German police accused of using a Trojan backdoor for interceptions

By EDRi · October 19, 2011

This article is also available in:
Deutsch: [Deutsche Polizei soll Trojaner für Online-Durchsuchungen eingesetzt haben |]

According to EDRi-member Chaos Computer Club (CCC), the German
government has been using a backdoor Trojan, a spyware that can retrieve
private data, and also offers a remote control for uploading and executing
other arbitrary programs.

CCC has reverse engineered and analysed the respective programme and has
concluded that the Trojan can receive uploads of arbitrary programs from the
Internet and execute them remotely and that the activation of the computer’s
hardware, like the microphone or the camera, can be used for surveillance.

Moreover, with the help of an additional module, it can be used to remotely
control infected PCs over the Internet, watching screenshots of the web
browser on the infected PC, including private notices, emails or texts in
web based cloud services. On its website, CCC group includes a screen shot
to show the Trojan in action.

The use of spying software violates the country’s constitutional law as
it contains functions beyond the interception of Internet-based
communication. In 2008, Germany’s Federal Constitutional Court ruled that
the secret infiltration of information technology systems was a grave
infringement of civil rights and could only be justified in some criminal
investigations, and so established strict legal limitations for such cases.

The CCC analysis reveals this is a case of “Bundestrojaner” (federal
Trojan), the colloquial German term for a government malware concept
concealed as “Quellen-TKÜ” (meaning “source wiretapping” or lawful
interception of the source). But, according to the constitutional court,
Quellen-TKÜ can only be used for wiretapping Internet telephony and has to
be enforced through technical and legal means.

The analysis concludes that not only were no technical safeguards introduced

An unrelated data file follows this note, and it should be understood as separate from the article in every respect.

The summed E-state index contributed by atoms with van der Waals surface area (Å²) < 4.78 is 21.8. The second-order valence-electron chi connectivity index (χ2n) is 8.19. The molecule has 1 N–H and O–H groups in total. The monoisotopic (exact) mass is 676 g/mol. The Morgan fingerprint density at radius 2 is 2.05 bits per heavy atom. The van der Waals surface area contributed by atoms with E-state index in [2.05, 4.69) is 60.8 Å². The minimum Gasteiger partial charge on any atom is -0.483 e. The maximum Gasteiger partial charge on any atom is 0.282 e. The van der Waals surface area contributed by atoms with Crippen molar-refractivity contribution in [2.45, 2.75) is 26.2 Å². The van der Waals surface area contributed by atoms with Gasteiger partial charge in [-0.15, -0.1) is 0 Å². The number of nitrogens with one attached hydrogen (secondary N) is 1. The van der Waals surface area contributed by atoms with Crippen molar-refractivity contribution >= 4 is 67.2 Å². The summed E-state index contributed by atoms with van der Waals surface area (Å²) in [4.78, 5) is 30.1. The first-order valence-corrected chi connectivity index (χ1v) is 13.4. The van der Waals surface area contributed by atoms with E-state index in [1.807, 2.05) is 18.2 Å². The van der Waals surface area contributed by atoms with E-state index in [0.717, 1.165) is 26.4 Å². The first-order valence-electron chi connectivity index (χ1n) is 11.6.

by the Trojan’s developers to provide the use of the malware exclusively
for wiretapping Internet telephony, but its design includes
functionality to clandestinely add more components over the network from the
start, creating a bridge-head to further infiltrate the computer.

“This refutes the claim that an effective separation of just wiretapping
internet telephony and a full-blown trojan is possible in practice – or even
desired. Our analysis revealed once again that law enforcement agencies will
overstep their authority if not watched carefully. In this case functions
clearly intended for breaking the law were implemented in this malware: they
were meant for uploading and executing arbitrary code on the targeted
system,” stated a CCC speaker.

Markus Beyer, spokesperson for the Federal Interior Ministry said at a press
conference on 8 October 2011 that the software was “freely available” and
three years old, without however stating whether the software had been
designed by or for the government.

Chief government spokesperson Steffen Seibert stated at the same press
conference that the German government was taking allegations about illegal
surveillance software used by investigative authorities “very seriously” and
would examine the claims made by CCC.

“It would be a very grave incident and clearly against the law should the
allegation be accurate,” said Wolfgang Bosbach, chairman of the German
Parliament’s Internal Affairs Committee to Deutschlandfunk radio and, on 7
October 2011, the Free Democratic Party asked for an investigation and a ban
on the use of the software until the allegations were cleared.

German government accused of spying on citizens with state-sponsored Trojan

Analysis of Government malware (only in German, 8.10.2011)

Chaos Computer Club analyzes government malware (8.10.2011)

Possible Governmental Backdoor Found (“Case R2D2”) (8.10.2011)

German Malware May Put PC’s Camera at Risk (10.10.2011)